We were greeted at the entrance by a woman in traditional dress and (makeup) tattoo with the Maori greeting “Kia Ora” (key-or-ah) and escorted through to the dining hall for our introductions. Here, our host greeted us again and taught us to say kia ora then proceeded to offer introductions in the native language of every visitor there (although he did have to ask about a few). I thought this was a good idea because it felt like an exchange and not a lecture, and seemed like a good way of engaging the audience and personalizing the experience as much as you can in a group of 50. He told us a little about what to expect for the evening and taught us a few more Maori words, nearly all of which I have subsequently forgotten, but it was fun and as an amateur linguist I really liked having the opportunity to hear and practice the Maori phonology.
The Quick Tour
Next we broke into smaller groups and bundled outside to see some of the village. Our group first visited the boat displayed by the front gate. Our guide explained to us about the word “waka” (boat) and the three most common types of waka for daily use (fishing and transporting goods), for war, and for long ocean journeys. She pointed out to us the way in which this particular waka was made using planks and that was how we could tell it was a replica and not a traditionally made waka. In fact it was the prop from the movie The Piano. I appreciated the fact that they were so upfront about the fact it was a replica, using the movie prop to point out the similarities and differences between the prop and a traditional waka. It felt honest. Film and museum replicas are great for showing off history, but should never be passed off as originals.
After admiring the waka, we headed over to the cooking pit. Here, our hosts had dug a deep pit in the earth which was filled with hot coals. The food was carefully wrapped and lowered on a tray into the pit, then covered with blankets to keep in the heat, cooking what would soon be our dinner. This is one of two historically traditional methods the Maori used for cooking, the other being to use the geothermal heat of the region to steam the food instead of a manmade fire. I understand at least one village in the area still has access to a nearby hot pool they use to prepare dinner for guests with, but the Mitai lived with a vibrant freshwater spring rather than a geothermal one. Our guide told us that although the Maori cooked this way in the past, that mostly what they ate were the native ground birds which are now all extinct or protected and so the only traditional food in the meal would be the sweet potatoes (kumara) and that the rest of the chicken, lamb, potatoes and stuffing were all brought in from the British settlers. I suppose to some, this revelation may have been a disappointment, finding that our Hangi feast was really made of familiar food, but again, I appreciated the honest discussion of history and the unique way that a living culture had adapted to the changing times far more than any fake recreation of an imaginary past. Our guide said a prayer in Maori over our meal, before covering it back up and leading us once more into the dining hall.
Here he went more into details about Maori culture, language and history. He asked us to choose a “chief” from among ourselves to represent us as a visiting tribe. He told us the Maori called foreigners “the tribe of the four winds” or Ngā Hau e Whā, to represent that we come from everywhere. There were more than 21 different countries represented in the audience that night. Women are not allowed to be chiefs or you can be sure I would have raised my hand, but two men both volunteered and the guide decided to have a contest between them. He taught them how to make the traditional war face which involves opening one’s eyes as wide as possible, sticking out the tongue toward the chin and doing an aggressive war cry. One of the men took this task quite seriously, doing his best to make an intimidating face and sound as he was shown, buy the other (and younger) was too cool for school and sadly sought audience attention by laughing at the process and doing a poor imitation of the war face, perhaps unwilling to look foolish, but in the end failing. We were asked to vote by applause and the man who went all out won by a landslide, which was nice, because I felt like he would at least take his duties as our chief for the night seriously and not treat it like some kind of opportunity for laughs.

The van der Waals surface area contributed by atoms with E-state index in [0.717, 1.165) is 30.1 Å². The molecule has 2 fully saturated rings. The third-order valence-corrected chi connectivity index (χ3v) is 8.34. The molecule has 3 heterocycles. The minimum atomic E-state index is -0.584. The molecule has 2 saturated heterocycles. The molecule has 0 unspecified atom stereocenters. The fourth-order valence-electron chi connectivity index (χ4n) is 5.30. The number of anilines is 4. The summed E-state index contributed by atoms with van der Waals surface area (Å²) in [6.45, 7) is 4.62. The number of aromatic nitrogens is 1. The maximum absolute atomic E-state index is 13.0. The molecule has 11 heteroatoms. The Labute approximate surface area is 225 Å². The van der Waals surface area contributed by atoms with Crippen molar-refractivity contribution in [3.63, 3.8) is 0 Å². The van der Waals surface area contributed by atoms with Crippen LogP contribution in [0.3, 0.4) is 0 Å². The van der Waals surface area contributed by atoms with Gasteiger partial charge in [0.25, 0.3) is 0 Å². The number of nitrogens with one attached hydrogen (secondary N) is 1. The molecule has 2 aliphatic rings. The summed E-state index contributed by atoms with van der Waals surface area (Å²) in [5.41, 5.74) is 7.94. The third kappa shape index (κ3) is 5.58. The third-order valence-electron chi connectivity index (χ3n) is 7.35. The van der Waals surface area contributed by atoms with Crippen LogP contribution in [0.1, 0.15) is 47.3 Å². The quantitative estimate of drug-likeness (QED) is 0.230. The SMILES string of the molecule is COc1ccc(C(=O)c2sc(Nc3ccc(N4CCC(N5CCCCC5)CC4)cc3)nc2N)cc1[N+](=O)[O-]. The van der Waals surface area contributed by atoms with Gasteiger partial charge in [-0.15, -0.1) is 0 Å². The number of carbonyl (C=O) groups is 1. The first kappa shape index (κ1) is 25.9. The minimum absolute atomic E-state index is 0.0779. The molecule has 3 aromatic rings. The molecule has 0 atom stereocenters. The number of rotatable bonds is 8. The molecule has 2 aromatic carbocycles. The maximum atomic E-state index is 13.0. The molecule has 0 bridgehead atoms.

The guide then explained that when we went into the meeting hall (performance hall too), their chief would meet our chief. When two families or tribes meet, one puts a small offering on the ground (often a silver fern leaf). If the visiting chief picks it up, it is a sign that they are peaceful and pleasantries, trading, or feasting can commence. If the visiting chief refuses to pick it up, it is a declaration of the intent for war, and fighting promptly ensues. The next thing he showed us was the Maori greeting. We had already learned how to say kia ora (key-oh-ra), which means not only hello, but also goodbye and is a general well wishing like “be well” or “good health to you”. If someone says kia ora to you, it is polite to say it back. Next he taught us the body language that goes with it.
In the west, we shake hands, and in Asia, people bow, but when the Maori meet they touch foreheads and noses at the same time. Called the hongi (not to be confused with hangi, our dinner), it is an intimate greeting that breaks down the barriers of personal space immediately. The touch is done twice. On first touch, you do not breathe. This stillness is for the dead, for those who have come before and gone beyond. On the second touch you breathe, mingling the breath of life (ha) which can also be seen as a co-mingling of spirits. It is a representation of the creation of the first human. Tane (the giant tree who separated his parents to make room for life) created a woman (yeah, first human is a woman here) from the earth and breathed life into her. Once this is done, visitors are considered part of the village for the duration of the visit and share in all rights and duties that the villagers themselves do.